Celtic Thunder PBS special regulars Celtic Thunder do the whole Irish music production thing ala Riverdance, minus the choreography and with a greater focus on its members’ six-part pitch-perfect vocal harmonies and the richly-designed set pieces at their backs. This run of dates finds a new member in the ranks, Julliard-trained Irish-American baritone Emmett O’Hanlon, and the sets replaced by a full symphony orchestra to accompany the vocalists in ensemble and solo performances of seasonal fare off latest album Holiday Symphony along with signature Celtic Thunder favorites like “Ireland’s Call” and “Cal/Local Hero.” (Ruth Eckerd Hall, Clearwater)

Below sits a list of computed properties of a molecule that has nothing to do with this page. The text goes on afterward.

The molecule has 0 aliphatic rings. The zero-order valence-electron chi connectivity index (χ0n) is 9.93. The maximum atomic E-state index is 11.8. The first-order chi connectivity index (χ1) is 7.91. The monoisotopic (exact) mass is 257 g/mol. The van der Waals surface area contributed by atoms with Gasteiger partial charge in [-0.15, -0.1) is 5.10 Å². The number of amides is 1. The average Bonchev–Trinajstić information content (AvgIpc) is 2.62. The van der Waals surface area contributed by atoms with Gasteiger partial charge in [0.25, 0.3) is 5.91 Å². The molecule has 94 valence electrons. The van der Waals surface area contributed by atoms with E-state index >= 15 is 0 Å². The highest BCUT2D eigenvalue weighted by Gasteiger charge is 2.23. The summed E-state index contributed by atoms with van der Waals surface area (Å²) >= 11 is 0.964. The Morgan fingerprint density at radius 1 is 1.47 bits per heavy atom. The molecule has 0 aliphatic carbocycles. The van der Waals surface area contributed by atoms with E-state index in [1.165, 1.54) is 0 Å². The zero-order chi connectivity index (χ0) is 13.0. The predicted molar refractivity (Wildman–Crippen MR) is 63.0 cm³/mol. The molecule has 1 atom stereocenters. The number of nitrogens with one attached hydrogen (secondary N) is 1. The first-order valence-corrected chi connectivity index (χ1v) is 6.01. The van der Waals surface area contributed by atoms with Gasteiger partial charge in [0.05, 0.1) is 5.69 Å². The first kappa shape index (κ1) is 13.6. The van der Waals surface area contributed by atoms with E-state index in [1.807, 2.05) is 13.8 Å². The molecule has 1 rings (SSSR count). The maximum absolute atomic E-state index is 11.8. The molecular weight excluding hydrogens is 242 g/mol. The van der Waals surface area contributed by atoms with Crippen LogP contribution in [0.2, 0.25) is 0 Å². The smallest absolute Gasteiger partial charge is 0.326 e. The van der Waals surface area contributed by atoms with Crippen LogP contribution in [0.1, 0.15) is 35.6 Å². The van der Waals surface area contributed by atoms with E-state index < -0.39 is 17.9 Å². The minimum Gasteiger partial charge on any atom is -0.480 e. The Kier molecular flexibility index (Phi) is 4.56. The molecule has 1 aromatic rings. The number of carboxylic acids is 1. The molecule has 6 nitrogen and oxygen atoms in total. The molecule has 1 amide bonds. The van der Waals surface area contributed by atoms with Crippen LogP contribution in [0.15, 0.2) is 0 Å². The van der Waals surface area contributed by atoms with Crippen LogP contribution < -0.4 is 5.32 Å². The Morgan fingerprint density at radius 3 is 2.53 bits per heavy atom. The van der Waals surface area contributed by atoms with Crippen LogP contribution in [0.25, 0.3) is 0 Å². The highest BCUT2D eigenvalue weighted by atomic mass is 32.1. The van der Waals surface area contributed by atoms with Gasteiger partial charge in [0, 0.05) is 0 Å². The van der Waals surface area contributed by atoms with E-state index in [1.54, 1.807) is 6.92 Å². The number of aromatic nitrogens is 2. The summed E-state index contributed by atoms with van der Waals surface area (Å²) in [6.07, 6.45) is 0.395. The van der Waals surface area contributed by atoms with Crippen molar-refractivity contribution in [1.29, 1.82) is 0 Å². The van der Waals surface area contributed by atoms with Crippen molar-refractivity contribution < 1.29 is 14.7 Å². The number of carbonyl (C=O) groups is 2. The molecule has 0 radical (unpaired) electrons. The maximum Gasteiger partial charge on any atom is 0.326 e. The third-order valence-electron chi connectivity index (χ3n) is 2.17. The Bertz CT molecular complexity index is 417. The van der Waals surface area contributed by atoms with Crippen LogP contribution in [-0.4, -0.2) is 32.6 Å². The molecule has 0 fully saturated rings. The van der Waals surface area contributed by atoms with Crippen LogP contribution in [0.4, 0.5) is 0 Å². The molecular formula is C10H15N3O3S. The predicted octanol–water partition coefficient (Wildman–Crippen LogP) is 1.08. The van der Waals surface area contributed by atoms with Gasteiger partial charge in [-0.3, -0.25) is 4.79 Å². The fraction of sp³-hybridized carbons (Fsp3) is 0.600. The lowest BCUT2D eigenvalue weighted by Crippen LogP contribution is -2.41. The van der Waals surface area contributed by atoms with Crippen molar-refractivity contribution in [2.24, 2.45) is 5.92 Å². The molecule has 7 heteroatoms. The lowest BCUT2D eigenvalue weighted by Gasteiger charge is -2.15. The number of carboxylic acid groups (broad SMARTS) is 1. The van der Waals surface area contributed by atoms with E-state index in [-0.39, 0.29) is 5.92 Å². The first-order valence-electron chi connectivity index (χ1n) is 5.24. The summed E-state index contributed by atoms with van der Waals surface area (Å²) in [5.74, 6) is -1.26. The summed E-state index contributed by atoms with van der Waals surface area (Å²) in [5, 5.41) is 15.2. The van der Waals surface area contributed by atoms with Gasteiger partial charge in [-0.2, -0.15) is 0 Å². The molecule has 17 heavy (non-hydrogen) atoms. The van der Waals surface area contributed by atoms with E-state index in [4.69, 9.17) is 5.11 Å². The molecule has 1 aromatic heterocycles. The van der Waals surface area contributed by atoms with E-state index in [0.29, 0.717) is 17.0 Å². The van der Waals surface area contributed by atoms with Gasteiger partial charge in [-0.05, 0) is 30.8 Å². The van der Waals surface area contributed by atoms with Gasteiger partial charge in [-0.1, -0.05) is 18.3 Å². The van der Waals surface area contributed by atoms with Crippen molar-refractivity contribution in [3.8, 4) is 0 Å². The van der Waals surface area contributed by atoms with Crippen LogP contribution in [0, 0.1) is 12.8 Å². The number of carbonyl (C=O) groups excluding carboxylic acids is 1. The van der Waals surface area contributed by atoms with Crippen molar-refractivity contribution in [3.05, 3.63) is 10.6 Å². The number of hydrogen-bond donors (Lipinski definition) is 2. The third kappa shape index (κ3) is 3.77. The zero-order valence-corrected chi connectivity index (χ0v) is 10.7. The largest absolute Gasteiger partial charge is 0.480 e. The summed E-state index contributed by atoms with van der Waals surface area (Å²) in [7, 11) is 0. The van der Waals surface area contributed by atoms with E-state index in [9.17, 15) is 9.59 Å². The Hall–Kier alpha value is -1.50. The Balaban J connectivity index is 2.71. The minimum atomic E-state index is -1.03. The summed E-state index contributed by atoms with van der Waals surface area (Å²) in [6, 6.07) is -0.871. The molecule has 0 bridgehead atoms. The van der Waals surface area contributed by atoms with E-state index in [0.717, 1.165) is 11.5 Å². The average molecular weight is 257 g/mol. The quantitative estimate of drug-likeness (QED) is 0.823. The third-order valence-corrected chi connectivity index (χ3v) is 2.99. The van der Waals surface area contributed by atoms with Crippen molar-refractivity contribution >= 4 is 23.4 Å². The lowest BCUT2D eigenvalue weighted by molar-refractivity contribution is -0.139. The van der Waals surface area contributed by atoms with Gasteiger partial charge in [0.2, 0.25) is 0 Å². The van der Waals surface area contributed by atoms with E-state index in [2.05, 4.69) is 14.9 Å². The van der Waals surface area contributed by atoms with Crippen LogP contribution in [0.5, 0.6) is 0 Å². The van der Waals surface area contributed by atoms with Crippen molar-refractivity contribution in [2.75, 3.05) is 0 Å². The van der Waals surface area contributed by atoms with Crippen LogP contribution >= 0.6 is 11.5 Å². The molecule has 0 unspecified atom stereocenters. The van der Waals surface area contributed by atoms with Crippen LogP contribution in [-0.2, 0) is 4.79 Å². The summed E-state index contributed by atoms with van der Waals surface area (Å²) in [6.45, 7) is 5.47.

An Evening with James Taylor The warm, golden-voiced singer-songwriter behind such comforting folk classics like “You’ve Got a Friend,” “Carolina in My Mind” and “Fire and Rain” has won five Grammys over his more than four-decade career. His 10-piece band includes three backing vocalists along with much-called-upon session and live players who frequently support Taylor, among them, drummer Steve Gadd (Chic Corea, Paul Simon, Eric Clapton) and legendary Blues Brothers’ musician “Blue” Lou Marini (sax, flute, pennywhistle). Past dates on this tour have stretched well beyond two hours (with a short intermission), and are peppered with Taylor’s stories, anecdotes and memories about the creation of and the inspiration behind some of his best-known songs. (Amalie Arena, Tampa)